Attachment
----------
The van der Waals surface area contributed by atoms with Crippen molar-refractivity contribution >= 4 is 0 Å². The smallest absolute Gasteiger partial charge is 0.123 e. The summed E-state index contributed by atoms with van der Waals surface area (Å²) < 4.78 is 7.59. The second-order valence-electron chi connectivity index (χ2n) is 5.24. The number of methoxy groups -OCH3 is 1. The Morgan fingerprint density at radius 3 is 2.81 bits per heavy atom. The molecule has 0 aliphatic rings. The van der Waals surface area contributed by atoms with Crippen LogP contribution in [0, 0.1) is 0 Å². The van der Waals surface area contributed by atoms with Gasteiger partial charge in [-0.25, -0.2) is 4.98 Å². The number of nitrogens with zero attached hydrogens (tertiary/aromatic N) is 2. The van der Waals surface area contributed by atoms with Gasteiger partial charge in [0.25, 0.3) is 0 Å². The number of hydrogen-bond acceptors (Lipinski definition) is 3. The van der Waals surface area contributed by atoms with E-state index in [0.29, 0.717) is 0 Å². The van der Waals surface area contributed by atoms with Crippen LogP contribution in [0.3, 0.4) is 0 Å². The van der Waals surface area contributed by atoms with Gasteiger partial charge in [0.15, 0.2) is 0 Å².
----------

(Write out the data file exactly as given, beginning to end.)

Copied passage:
The van der Waals surface area contributed by atoms with Crippen molar-refractivity contribution >= 4 is 0 Å². The smallest absolute Gasteiger partial charge is 0.123 e. The summed E-state index contributed by atoms with van der Waals surface area (Å²) < 4.78 is 7.59. The second-order valence-electron chi connectivity index (χ2n) is 5.24. The number of methoxy groups -OCH3 is 1. The Morgan fingerprint density at radius 3 is 2.81 bits per heavy atom. The molecule has 0 aliphatic rings. The van der Waals surface area contributed by atoms with Crippen LogP contribution in [0, 0.1) is 0 Å². The van der Waals surface area contributed by atoms with Gasteiger partial charge in [-0.25, -0.2) is 4.98 Å². The number of nitrogens with zero attached hydrogens (tertiary/aromatic N) is 2. The van der Waals surface area contributed by atoms with Gasteiger partial charge in [0.25, 0.3) is 0 Å². The number of hydrogen-bond acceptors (Lipinski definition) is 3. The van der Waals surface area contributed by atoms with E-state index in [0.29, 0.717) is 0 Å². The van der Waals surface area contributed by atoms with Crippen LogP contribution in [0.3, 0.4) is 0 Å². The van der Waals surface area contributed by atoms with Gasteiger partial charge in [0.15, 0.2) is 0 Å².